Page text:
Mother, if I could gift you anything today,
I’d gift you my eyes so you could see…
See what I see when I see you,
See what you’ve meant to me;
Comfort, joy, warmth, love…and most of all- beauty.
Like any little girl, I looked at you and saw who I wished I’d grow up to be.
I lurked in the background when you draped your lovely sarees,
Making note of every tuck and fold, and lo and behold –
the vision that you made in all your feminine glory.
I couldn’t wait for the day when I’d be old enough to emulate your skill,
turning this way and that, filled with eager anticipation...
for the planes and angles of my pre-pubescent body
to bloom into the dips and curves of your rubenesque form,
Oh, how I waited!
I paraded in your high heels,
got into your jewelry box and played with your pearls,
no longer a girl in my childish shenanigans; but a Lady.
I don’t remember when it happened, but at some point I realised,
that when strangers and acquaintances walked up to you
and informed you of our growing likeness,
It wasn’t meant to be a compliment;
that you could hear the barbed asides - where I couldn’t.
I wish I knew then, that it wasn’t us but them,
but all I could see was that you did agree,
And I couldn’t look past what I knew you must see- when you see me –
that I had failed you, I had failed to be – pretty!
Every time I hugged you and breathed in your scent; of roses in bloom
I thought to myself – such beauty!
I looked at the cascading waves of your hair, the sharp incline of your nose, the hazel luminosity of your gaze – beauty!
As you lay in bed, I’d come and hug your bottom,
blow raspberries on your belly, try and snuggle in your arms,
always fighting, with the little urchin who so unceremoniously supplanted me from being the baby of the house, for the luxury of laying in your generous embrace -
every time I managed to score a nap, drifting into dreamland I’d murmur to myself – beauty…
Yet, in waking hours I wondered, just how could it be – that you couldn’t see?
How could it be that you could so easily dismiss the bountiful grace – in you, and me?
I remember now, compliments being shrugged aside, praise always qualified,
Every kind word that came your way, accompanied, always, with “work hard and you’ll be thin one day”,
I know you accepted the promise of the Holy Grail, the promise of beauty – someday.
Over the years of relentless pursuit, goaded by countless bystanders
riding our backs, spurring us on – we have toiled; blood, sweat and tears,
We have justified our bodies, we have admitted to blame,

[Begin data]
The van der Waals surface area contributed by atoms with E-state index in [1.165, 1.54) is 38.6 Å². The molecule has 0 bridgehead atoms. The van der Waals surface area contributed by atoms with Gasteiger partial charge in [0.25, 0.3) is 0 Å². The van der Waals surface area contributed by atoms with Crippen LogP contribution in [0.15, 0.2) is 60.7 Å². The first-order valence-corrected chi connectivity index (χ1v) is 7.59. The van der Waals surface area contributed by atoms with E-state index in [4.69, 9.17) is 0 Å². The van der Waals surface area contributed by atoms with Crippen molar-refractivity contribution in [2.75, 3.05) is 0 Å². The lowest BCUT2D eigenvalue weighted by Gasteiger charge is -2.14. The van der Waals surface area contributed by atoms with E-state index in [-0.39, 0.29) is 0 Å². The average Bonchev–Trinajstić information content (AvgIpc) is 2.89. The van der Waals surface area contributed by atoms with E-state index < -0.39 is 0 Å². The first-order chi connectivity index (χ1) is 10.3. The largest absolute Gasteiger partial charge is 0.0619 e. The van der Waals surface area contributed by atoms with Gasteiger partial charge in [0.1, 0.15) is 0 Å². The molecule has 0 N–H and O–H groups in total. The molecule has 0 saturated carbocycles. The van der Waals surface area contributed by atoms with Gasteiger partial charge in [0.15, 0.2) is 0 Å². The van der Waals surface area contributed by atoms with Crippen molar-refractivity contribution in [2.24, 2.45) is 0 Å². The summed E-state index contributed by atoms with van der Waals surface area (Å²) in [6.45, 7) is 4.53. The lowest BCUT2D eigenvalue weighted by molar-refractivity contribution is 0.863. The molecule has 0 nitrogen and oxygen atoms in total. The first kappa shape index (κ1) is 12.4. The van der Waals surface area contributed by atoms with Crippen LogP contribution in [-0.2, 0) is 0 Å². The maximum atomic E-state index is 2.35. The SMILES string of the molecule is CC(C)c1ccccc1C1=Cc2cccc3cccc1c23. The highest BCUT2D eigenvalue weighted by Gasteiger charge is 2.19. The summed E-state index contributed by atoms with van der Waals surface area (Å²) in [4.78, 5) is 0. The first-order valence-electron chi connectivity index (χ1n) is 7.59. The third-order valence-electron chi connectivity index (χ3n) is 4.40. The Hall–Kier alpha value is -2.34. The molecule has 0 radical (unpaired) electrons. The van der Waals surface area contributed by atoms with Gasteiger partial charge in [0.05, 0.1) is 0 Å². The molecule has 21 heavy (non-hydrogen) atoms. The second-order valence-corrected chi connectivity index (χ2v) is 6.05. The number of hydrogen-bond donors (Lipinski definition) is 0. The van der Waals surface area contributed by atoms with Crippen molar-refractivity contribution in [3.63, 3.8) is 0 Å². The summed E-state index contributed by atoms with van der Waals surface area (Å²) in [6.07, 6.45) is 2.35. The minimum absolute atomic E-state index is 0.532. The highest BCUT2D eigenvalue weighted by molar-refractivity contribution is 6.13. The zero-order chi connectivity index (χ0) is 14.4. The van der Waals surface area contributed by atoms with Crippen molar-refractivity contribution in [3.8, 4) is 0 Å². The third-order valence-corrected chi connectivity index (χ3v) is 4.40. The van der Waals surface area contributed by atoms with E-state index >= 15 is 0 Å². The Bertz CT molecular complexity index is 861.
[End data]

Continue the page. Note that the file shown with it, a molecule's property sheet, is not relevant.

We have explained our struggles, we have accepted shame,
You, and me.
I am sorry that you’ve had to apologise for me,
angry at those who have appropriated blame – like mother like daughter they said,
I know how much their snide remarks have hurt,
how couching their derision in laughter they smirked,
Friends, relatives, acquaintances – but the worst of the lot,
Those who love us- but accept us not.
I am sorry you have grown up learning the same lessons you taught me,
Lessons entrenched in the memories of the daughter you were,
reinforced in the blushes of a becoming bride,
retold by a mother…mine.
Lessons rooted in fear for me,
That I would be hurt how you have been,
Lessons borrowing their urgency from dread,
Dread that time will run out for me,
Lessons finding weight in pain and regret,
Regret – like mother, like daughter…you see.
I’ve not been an easy child, refusing to believe you, refusing to heed,
I have grown up fighting, rebelling against what I was being told,
Through all my years; I’ve carried an arsenal of words,
Shielding my spirit with witty retorts,
But every so often, I reached for them too late,
I have been wounded in an assault that never abates.
I want to tell you today, Mother, that I understand,
It’s a battle you’ve fought too, for all too long,
So hear me this day, I hope my voice can be so loud,
To drown out the noise, voices that crowd,
I found the Holy Grail and smashed it to bits,
Broken down I saw they were pieces of a dark fantasy,
‘twas better smashed for I discovered the reality,
Of beauty today – not tomorrow, not someday,
Of health and happiness, and boundless pride,
Of self-love that doesn’t deride…
Today – I want to rewrite our legacy.
The lessons that have passed down from you to me,
they’d end here if only you’d believe,
the truth you stare at in the mirror,
the truth you never really see…
So, if I could gift you anything today,
Mother, I’d gift you my eyes and you would see,
That I had to fight for myself but never once for you,
For you’re beautiful, and have always been,
The woman I am sees still, what the child in me had seen,
In the slant of your nose and the luminosity of your gaze,
In every dip and curve of your body, in your effortless grace,
Beauty – forever, unqualified, not someday – but every day,
And the greatest compliment I ever heard?
Like mother, like daughter, they say.
I am a philosophy graduate who writes, photographs, cooks, travels and runs an organisation dealing with sexuality and gender; all in an effort to experience, express and contribute.